In the latest installment of DIY Dublin, Benni Johnston catches up with Emma and Dean from Nine Crows, a boutique on Ormond Quay Lower specialising in hand-picked vintage clothing. Photos by Abi Denniston.
Hi guys. Nine Crows is now well established as a go to place for great vintage finds and progressive fashion both the store and online but I’ve been aware of it in it’s many guises for some time. Fill us in on the background of the shop to present day.
Emma: My grandmother left me tonnes and tonnes of vintage pieces that she had collected throughout the years, this definitely kicked off my interest in vintage.
Dean: My family worked for a charity, while I used to help them sort through stock for their shops I came across lots of amazing vintage pieces. Emma and I started doing vintage markets around the same time. We then found each other on Facebook and said “Let’s open a shop!” We then opened the shop with the clothes we had, some hangars and 500 Euro! We learned a lot over the year and a half running that. Then together we decided to move online. We sold solely online for a year and then it really started to take off. We found our current store in November of 2013 and have been here and still selling online ever since.
Lots of people dream of owning a clothes shop or record shop – was this something you’d always wanted and planned for or did it come about organically?
Emma: It came around completely organically. It wasn’t something either of us ever had thought we would have done. However both of us had a mutual understanding that we wanted to work for ourselves.
There seems to have been an increase in the bespoke items in your stock recently – the pieces that you guys are making yourselves. Was this something you were thinking about exploring for a while or was it a case of just trying out new things?
Dean: Because we sell online, shooting only vintages pieces became quiet difficult. We wanted to add depth of product to our brand and so began creating our own pieces.
Lots of your models are locals from Dublin and there’s lots of diversity especially in relation to body shape and size which is really refreshing. Tell us about this approach.
Emma: Our customer base is so diverse that we need to be constantly ensuring we’re putting the right clothes on the right models so that people feel comfortable enough to wear buy and wear them.
Dean: I think it’s really important for brands nowadays to cater for a wider audience. Fashion is changing!
And on that topic, you’ve just launched a modelling agency. Tell us about this? How long was it in the planning? How has the response been so far? What are your objectives? What will set this agency apart from all the others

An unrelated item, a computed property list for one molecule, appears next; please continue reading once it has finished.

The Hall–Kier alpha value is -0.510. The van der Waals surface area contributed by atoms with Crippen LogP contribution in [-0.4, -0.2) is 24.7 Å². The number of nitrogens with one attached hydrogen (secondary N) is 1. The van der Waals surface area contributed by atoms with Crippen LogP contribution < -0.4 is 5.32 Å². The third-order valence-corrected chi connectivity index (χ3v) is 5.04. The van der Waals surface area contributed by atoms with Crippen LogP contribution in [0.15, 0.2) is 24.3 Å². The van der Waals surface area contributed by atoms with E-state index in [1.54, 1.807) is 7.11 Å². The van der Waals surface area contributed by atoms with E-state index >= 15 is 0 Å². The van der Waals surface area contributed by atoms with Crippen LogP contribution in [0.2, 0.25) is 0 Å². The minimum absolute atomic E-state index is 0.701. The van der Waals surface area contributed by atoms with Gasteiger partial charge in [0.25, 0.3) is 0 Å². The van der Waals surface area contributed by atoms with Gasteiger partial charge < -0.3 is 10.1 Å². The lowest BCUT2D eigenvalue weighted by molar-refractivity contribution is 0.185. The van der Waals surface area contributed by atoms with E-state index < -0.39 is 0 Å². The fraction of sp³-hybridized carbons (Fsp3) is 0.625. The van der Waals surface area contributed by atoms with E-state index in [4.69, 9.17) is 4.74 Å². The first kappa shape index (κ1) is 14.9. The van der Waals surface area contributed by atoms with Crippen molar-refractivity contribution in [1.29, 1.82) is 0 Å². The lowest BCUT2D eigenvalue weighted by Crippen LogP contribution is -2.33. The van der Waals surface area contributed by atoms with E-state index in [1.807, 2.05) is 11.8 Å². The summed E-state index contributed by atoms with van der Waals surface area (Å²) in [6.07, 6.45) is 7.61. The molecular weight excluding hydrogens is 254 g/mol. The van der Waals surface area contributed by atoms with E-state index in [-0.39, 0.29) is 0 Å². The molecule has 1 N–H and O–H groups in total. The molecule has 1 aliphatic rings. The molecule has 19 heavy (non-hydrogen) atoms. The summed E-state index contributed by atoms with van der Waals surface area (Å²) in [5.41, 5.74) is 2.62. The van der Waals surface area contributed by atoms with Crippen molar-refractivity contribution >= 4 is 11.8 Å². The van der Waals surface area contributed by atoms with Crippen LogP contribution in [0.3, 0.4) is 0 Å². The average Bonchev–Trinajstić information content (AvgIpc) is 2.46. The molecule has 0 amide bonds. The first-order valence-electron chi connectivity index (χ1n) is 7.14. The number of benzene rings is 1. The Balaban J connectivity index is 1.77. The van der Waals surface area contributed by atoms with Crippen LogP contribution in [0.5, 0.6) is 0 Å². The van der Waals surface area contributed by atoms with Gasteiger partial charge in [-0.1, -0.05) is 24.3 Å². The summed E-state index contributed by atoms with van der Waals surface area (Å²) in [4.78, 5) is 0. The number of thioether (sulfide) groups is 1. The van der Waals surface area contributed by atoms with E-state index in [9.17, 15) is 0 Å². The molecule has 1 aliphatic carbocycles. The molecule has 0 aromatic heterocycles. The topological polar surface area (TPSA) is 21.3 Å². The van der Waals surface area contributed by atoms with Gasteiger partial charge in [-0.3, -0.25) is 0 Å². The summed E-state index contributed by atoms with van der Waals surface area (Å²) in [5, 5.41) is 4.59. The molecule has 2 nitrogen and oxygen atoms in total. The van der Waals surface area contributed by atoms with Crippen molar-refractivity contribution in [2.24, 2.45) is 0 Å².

Dean: The agency started out of a necessity for our brand. We had been working with some other agencies and had found lots of difficulties while doing so. We decided to open an agency that caters to Nine Crows and other brands needs.
Emma: We understand what brands need from an agency. We offer more than just models, we have a whole creative team so we can literally be handed over a shoot and we can cover everything from makeup to styling. We started planning the agency and looking for models one month before we launched. It had to be done fast because we still run Nine Crows and didn’t have a huge amount of time to invest only into the agency as festival season was starting, one of our busiest periods.
Dean: Our objectives with this are to create a more positive experience when dealing with an agency and we aim to diversify the Irish market and catch up with the rest of the world.
While plenty of shops continue to struggle in current the financial climate Nine Crows has flourished comparatively. Why do you think this has been the case?
Dean: Because we are not scared to adapt to what our customers want. We are a very fluid brand and we don’t let our egos get involved with our business.
Social media is very recognisable as a strength of your business model. Tell us about your strategy regarding this.
Emma: If it weren’t for social media we wouldn’t have either business. It is the biggest necessity for any business aiming at the youth of today. We don’t have too much of a strategy we just try to post frequently and post what we think the people watching want to see.
Do you remember a best piece of advice someone gave you when setting up the business? Or best piece of personal advice transferable across your career life as well.
Dean: The first thing my grandfather said to me when starting a business was “Don’t let anyone’s ego get involved with you business”. We didn’t really take it on board the way we should have but looking back now there were points when we probably should have.
What’s your best fashion advice?
Don’t give a fuck!
Future plans for Nine Crows, plans you’d like the readers of The Thin Air to know about?
We’ve recently found an amazing manufacturer and we plan to go full steam ahead with our own products. We’re not going to be doing seasonal collections, we just want to make awesome clothes that our customers can through on the whole year around!